Social Media Security Essentials provided by the University of North Dakota Online Master of Science in Cyber Security.
According to Bromium’s “Social Media Platforms and the Cybercrime Economy” report, 40% of malware is connected to malvertising, and 38% of malware comes from malicious plug-ins and apps. The report also states that 20% of organizations have been infected by malware distributed through social media. (data from 2017, rates higher for 2020)
Additionally, around half of the illicit trading of data between 2017 and 2018 was associated with social media platform hacking. Social media-enabled fraud has helped criminal revenue increase by more than 60% since 2017. There’s also been a 36% increase in the use of social media platforms to recruit unassuming “money mules” under 21 since 2016. Additionally, four of the five most popular websites hosting cryptojacking code are social media platforms.
The social media-enabled cybercrime economy is diverse. It generates its collective billions of dollars from malware, stolen personal data, financial fraud, illegal pharmaceutical sales and romance/dating fraud. The types of social media cybercrimes include money laundering, cryptojacking, illegal sales, illicit trading of personal information and setting up fake accounts.
For a variety of reasons, social media platforms are popular and accessible means of enabling cybercrime. It’s also been determined that millennial social media users may be more susceptible to cyberattacks than baby boomers.
There are 20% more methods to scam or rip off social media users, compared to visitors of other websites. The reasons for this include engaging advertising, sharing buttons, plug-ins, a wide audience and extensive connections supporting rapid infection.
Social media users are attractive to cyber criminals because of users’ inherent trust in social media. There’s also a large volume of publicly available information available, and it’s easy for cyber criminals to identify vulnerabilities and create a focused attack.
There are also numerous reasons why social media cybercrimes are increasing. These reasons include an increased availability of online hacking services, tutorials, and tools; social media platforms becoming dark web equivalents; and social media platforms sharing links to dark web resources.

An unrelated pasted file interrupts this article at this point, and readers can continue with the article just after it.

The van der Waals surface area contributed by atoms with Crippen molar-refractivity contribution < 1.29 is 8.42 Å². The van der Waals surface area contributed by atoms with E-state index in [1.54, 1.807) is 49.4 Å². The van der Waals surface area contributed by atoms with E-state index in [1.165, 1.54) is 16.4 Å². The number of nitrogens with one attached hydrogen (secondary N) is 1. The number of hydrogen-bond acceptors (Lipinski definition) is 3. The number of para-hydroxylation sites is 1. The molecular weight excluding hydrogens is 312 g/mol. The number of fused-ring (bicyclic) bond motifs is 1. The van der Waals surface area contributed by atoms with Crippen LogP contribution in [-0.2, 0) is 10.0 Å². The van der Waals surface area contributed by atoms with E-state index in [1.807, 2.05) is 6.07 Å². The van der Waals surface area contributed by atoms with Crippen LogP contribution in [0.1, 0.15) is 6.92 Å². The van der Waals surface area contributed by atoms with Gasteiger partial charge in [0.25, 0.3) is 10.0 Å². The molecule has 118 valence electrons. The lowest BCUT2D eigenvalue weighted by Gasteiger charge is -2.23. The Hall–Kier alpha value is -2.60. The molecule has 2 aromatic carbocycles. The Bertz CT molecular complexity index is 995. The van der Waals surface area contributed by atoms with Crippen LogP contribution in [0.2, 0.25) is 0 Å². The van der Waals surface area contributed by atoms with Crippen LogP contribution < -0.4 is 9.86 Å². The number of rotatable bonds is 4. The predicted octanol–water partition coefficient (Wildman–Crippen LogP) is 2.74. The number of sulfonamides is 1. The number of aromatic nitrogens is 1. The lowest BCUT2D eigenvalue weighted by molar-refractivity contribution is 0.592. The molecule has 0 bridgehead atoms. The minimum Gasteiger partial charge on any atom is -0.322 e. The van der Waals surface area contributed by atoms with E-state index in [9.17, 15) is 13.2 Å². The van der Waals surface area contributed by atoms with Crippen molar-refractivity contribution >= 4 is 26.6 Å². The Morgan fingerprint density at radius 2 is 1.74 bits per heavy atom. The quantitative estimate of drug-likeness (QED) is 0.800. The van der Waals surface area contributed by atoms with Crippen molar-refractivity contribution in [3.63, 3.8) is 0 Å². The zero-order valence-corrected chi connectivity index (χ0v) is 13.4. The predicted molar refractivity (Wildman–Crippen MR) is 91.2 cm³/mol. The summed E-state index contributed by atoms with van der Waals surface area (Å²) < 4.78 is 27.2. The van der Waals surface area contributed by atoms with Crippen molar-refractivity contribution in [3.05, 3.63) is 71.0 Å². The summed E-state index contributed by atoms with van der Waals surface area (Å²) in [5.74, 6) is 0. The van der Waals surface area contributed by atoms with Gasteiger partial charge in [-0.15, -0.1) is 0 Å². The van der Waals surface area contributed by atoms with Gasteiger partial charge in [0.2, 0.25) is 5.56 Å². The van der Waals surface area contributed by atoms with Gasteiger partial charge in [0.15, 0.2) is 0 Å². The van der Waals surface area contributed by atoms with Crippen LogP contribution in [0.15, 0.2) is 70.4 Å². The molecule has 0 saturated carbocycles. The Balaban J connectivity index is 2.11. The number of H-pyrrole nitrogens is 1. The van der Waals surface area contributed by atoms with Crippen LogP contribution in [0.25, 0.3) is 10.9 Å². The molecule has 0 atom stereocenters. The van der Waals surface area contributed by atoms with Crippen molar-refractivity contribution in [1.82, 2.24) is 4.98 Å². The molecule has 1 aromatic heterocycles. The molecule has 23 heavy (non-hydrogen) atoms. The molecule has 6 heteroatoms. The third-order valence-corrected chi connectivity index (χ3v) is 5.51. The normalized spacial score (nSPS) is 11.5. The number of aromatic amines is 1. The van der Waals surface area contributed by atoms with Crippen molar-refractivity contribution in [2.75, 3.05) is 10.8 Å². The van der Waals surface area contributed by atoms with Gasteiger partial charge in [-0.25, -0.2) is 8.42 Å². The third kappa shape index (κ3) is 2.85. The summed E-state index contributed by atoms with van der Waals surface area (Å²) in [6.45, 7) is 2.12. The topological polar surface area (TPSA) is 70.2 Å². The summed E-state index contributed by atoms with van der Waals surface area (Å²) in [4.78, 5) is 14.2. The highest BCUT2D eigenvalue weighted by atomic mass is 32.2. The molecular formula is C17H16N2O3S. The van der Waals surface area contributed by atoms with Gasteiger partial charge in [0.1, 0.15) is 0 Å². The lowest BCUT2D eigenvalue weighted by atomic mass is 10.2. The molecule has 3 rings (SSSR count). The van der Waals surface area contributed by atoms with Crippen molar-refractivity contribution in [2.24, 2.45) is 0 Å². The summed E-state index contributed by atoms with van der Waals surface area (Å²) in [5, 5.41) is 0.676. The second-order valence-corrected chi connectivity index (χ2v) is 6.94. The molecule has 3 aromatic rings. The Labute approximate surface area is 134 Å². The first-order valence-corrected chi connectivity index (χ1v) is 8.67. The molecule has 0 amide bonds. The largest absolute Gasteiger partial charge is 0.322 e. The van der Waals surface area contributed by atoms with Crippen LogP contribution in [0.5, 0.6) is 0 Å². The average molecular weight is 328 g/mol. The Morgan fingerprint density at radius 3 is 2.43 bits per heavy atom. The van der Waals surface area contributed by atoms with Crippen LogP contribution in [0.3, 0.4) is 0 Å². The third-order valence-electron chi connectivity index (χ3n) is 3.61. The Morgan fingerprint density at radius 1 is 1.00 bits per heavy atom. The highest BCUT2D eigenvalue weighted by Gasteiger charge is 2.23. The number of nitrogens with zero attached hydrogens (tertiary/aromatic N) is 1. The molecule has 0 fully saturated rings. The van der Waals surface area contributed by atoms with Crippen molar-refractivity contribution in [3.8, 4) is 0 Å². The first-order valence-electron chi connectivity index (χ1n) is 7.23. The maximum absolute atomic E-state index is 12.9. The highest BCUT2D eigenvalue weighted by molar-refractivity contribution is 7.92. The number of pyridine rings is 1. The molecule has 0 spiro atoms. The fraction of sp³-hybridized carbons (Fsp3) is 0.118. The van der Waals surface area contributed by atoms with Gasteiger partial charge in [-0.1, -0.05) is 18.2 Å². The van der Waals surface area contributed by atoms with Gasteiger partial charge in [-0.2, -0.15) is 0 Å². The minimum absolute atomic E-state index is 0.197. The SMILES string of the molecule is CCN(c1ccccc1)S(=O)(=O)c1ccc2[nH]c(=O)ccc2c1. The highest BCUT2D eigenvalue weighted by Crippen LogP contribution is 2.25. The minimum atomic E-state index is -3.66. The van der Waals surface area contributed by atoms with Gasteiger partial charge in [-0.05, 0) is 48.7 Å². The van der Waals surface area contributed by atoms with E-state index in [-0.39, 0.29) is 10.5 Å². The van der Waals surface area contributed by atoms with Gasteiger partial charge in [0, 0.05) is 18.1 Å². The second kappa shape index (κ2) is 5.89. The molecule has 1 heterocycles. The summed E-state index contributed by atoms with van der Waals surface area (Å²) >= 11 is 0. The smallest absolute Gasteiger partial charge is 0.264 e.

Some of the tactics deployed by cyber criminals aren’t too surprising. These include infected advertisements that deliver virus through a clicked ad, prompting users to click on a web link that contains malware, and phishing techniques. Other tactics may look comparatively innocuous, such as spreading infections through funny photos and videos, clicking on activity updates, or engaging in apps and plug-ins like personality tests or game downloads.
Less than a third of millennials feel they’re to blame if they’re targeted by a cyberattack, and one in five don’t worry about security because they believe it’s not their responsibility. Additionally, 38% of millennials believe cyber criminals aren’t interested in targeting them. 31% also share passwords across online accounts.
42% of boomers, on the other hand, always use a secure password. They also spend less time on social media compared with millennials, and 15% share passwords across online accounts.
Cybercrime may not be entirely preventable, but internet users can take steps to lower their risk of falling victim to cyberattacks.
One of the key ways to keep yourself safe is to build strong passwords that aren’t reused elsewhere. Another safeguard is to adjust account and privacy settings. Thirdly, using a virtual private network or VPN can be vital for cyber safety. It’s also important to stay informed about any breaches affecting various platforms. If you’re a parent, it’s critical to track your kids’ activity on your devices. Additionally, it’s important to keep devices and software updated. Using a full-service internet security suite is another terrific way to protect from cybercrime. It can also be wise to consider adding an extra layer of protection via two-factor authentication. Finally, it’s always a good idea to follow site-specific security recommendations.
There are a few key signs to watch out for that could inform of a hacked account. These include the appearance of a user’s personal materials on another account, receiving an email regarding changed login credentials, and a sudden following of unfamiliar accounts. Fortunately, there are several techniques you can use to recover a hacked or hijacked social media account. These include deleting the re-installing the app, checking login history, reviewing account activity and reporting spam.
Cybercrime is a growing concern, especially on social media, and is attracting the attention of cyber security professionals, social media users and organizations advertising on social media platforms. Social media cyber security largely depends on users’ ability to take preventive measures and their commitment to educating themselves on the latest cybercrime tactics.